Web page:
We have a new rule in our house: No Japanese at meal times. Our two oldest are in Japanese school and kindergarten, so most of their playtime in the week is spent in a Japanese environment and context, and so their play language is Japanese. Even when they are at home they spend a lot of time speaking in Japanese together. We’ve been in Japan for two and a half years and our children are becoming bilingual.
I studied some linguistics at university I find it interesting, and enjoyable to watch these three little people become bilingual in their unique ways.
Six-year-old Miss H is competent in English and Japanese. There are a few gaps in her vocabulary, like ‘dice’ and ‘hydrangea’, but overall her language skills are age-appropriate in both languages. This year she began Japanese primary school and her reading and writing skills are now catching up with her verbal skills.
Four-year-old Miss P mixes the languages a lot. She was only just over two when we came to Japan so has spent more than half of her life here in Japan. She commonly mixes English and Japanese at least once in many sentences, and we sometimes have to help her to find the right way to express herself in English.
Two-year-old Miss A was born in Japan and speaks mostly in single- or two-word sentences. English is definitely dominant, but she uses a lot of Japanese words. This morning she came running into the room shouting “Kowai mushi!” (Scary bug!) I went and checked and, sure enough there was a bug.
It’s a joy to see their amazing little brains soak in language and somewhat effortlessly acquire a skill which requires so much effort as an adult. Thankfully because kids speak in a simple way with simple words, I am still able to follow their Japanese conversations and interact with them in Japanese.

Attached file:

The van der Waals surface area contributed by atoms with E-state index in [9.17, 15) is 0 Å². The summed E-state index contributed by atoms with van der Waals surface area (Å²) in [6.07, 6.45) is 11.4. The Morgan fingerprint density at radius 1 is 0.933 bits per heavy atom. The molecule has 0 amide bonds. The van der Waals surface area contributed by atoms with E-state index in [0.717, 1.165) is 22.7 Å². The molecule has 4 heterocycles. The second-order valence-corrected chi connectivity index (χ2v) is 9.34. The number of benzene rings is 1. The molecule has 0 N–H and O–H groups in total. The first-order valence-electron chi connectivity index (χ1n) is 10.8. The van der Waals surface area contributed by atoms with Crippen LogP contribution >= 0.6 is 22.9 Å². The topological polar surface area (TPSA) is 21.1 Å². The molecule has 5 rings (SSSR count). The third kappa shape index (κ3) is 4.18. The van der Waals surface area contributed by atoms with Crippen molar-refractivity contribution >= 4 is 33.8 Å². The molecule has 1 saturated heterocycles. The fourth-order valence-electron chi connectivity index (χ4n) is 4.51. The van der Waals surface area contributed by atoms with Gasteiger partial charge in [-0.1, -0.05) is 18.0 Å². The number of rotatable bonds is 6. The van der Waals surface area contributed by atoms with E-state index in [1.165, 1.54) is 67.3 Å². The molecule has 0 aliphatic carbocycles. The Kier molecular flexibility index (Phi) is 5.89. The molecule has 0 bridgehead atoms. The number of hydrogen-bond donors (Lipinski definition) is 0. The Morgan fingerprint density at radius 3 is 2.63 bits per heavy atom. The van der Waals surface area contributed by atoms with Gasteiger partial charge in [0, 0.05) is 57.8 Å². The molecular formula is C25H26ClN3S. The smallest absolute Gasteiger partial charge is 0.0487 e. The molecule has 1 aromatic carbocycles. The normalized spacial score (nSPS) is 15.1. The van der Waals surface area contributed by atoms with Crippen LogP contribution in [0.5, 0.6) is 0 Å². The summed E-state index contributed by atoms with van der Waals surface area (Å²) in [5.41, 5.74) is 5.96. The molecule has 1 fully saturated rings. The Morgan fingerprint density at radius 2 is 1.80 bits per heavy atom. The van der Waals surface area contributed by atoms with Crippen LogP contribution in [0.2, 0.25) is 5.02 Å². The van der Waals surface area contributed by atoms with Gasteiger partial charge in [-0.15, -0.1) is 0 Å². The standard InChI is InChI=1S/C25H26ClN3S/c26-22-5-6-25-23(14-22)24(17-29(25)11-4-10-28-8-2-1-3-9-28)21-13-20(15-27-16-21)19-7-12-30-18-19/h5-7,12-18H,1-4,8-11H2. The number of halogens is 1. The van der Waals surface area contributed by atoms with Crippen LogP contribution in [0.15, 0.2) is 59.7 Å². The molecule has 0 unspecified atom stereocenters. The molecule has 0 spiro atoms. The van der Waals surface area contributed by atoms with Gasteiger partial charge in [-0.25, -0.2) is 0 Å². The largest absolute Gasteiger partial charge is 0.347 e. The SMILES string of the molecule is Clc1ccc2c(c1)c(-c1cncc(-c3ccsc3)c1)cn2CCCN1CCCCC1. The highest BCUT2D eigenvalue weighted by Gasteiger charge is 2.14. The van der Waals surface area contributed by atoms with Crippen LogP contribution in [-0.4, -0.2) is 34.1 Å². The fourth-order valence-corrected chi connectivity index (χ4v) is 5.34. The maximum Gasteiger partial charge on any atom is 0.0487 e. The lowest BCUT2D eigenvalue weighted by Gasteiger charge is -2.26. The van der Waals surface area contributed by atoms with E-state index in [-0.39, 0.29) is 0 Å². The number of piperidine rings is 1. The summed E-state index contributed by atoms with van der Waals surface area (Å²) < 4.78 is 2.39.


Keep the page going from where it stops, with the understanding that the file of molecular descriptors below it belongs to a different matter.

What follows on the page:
But we realised we needed a time to really encourage English conversation. So, we have a new rule, no Japanese at meal times. It is helpful to have times each day to avoid the mixing of languages and encouraging the growth of our children’s English skills.
We have had our new family rule in place for around a month now, and the number of times we say “No Japanese!” is more than I thought we would need to. Enforcing our new rule can be tiresome and irritating for everyone at times, especially as we can all understand one another without this rule. But we’re taking a long-term view of our children and want to make their ability to communicate in English, as well as Japanese, a priority.
When we first moved to Japan, the kids spoke no Japanese at all. It was hard to imagine that they would be able to learn to speak Japanese. But now we find ourselves at a completely different spot as we say, “Stop speaking Japanese!” Even if just for a few moments in the day.
By Mel Jessop